Can the Brain's Metaphor Machine be Copied?
I'm not actually predicting that until 2029 that we will match human intelligence, but computers will nonetheless do things that humans can't do.
I've been thinking about pattern recognition for 50 years. I don't know that I'm personally a particularly good pattern recognizer, but I have studied how the process works.
The neocortex is actually a metaphor machine. Each one of these pattern recognizers has a pattern but it can actually apply it successfully to patterns it's never seen before if they are similar and have certain invariant features. Invariant features is a key here, and there are mathematical ways of doing that.
I've been in working in this field for decades and I believe now we have powerful enough computers that can actually start to compete with the human brain in terms of the number of levels of hierarchy. And I'm not actually predicting that until 2029 that we will match human intelligence, but computers will nonetheless do things that humans can't do.
Watson – if it read one page, wouldn't be as strong as you or I, but it was able to read hundreds of millions of pages and its ability to read each page is going to increase. So that's where we're headed.
By 2029, they will match human intelligence. And then apply the tremendous scale of all the billions of pages, millions of books that are out there and understand it and be able to have total recall of it.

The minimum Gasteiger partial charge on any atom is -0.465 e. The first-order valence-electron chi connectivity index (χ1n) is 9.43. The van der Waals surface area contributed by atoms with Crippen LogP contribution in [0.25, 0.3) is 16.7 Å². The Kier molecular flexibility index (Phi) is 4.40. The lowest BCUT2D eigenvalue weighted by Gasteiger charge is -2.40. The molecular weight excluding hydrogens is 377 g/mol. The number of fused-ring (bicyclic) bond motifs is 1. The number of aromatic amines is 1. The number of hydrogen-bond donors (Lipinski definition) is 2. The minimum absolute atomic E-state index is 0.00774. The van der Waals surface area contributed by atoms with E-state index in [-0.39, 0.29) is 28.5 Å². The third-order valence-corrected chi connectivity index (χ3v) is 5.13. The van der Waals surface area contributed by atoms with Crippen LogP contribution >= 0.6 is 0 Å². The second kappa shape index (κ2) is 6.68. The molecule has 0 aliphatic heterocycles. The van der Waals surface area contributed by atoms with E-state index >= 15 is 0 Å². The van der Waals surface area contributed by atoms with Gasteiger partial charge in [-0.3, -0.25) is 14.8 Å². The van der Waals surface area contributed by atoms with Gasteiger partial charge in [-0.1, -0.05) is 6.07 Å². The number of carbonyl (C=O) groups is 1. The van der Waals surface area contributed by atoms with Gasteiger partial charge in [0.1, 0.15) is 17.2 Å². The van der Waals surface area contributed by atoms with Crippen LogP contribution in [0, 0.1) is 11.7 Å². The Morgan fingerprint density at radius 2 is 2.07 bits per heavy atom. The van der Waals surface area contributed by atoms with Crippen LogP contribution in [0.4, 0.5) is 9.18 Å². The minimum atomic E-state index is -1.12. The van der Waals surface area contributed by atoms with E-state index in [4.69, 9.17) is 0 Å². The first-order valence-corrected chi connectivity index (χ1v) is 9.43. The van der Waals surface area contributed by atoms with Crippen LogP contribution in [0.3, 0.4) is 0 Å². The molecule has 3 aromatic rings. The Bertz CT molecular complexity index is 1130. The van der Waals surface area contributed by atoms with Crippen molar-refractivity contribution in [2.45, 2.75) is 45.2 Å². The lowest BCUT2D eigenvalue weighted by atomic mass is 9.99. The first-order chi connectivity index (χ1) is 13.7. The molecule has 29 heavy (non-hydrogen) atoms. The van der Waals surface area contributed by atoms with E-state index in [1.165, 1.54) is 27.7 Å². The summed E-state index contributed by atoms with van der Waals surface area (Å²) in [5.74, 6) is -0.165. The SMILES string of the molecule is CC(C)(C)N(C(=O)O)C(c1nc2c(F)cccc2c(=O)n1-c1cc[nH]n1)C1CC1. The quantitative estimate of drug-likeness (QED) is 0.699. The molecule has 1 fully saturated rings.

But then a comment on that is it's not an alien invasion of these intelligent machines to displace us. We will use them to make ourselves smarter, which is what we do today.
In Their Own Words is recorded in Big Think's studio.
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The Oxfam report prompted Anand Giridharadas to tweet: "Don't be Pinkered into everything's-getting-better complacency."
- A new report by Oxfam argues that wealth inequality is causing poverty and misery around the world.
- In the last year, the world's billionaires saw their wealth increase by 12%, while the poorest 3.8 billion people on the planet lost 11% of their wealth.
- The report prompted Anand Giridharadas to tweet: "Don't be Pinkered into everything's-getting-better complacency." We explain what Steven Pinker's got to do with it.
Moans, groans, and gripes release stress hormones in the brain.
Could you give up complaining for a whole month? That's the crux of this interesting piece by Jessica Hullinger over at Fast Company. Hullinger explores the reasons why humans are so predisposed to griping and why, despite these predispositions, we should all try to complain less. As for no complaining for a month, that was the goal for people enrolled in the Complaint Restraint project.
Participants sought to go the entirety of February without so much as a moan, groan, or bellyache.
- Facebook and Google began as companies with supposedly noble purposes.
- Creating a more connected world and indexing the world's information: what could be better than that?
- But pressure to return value to shareholders came at the expense of their own users.
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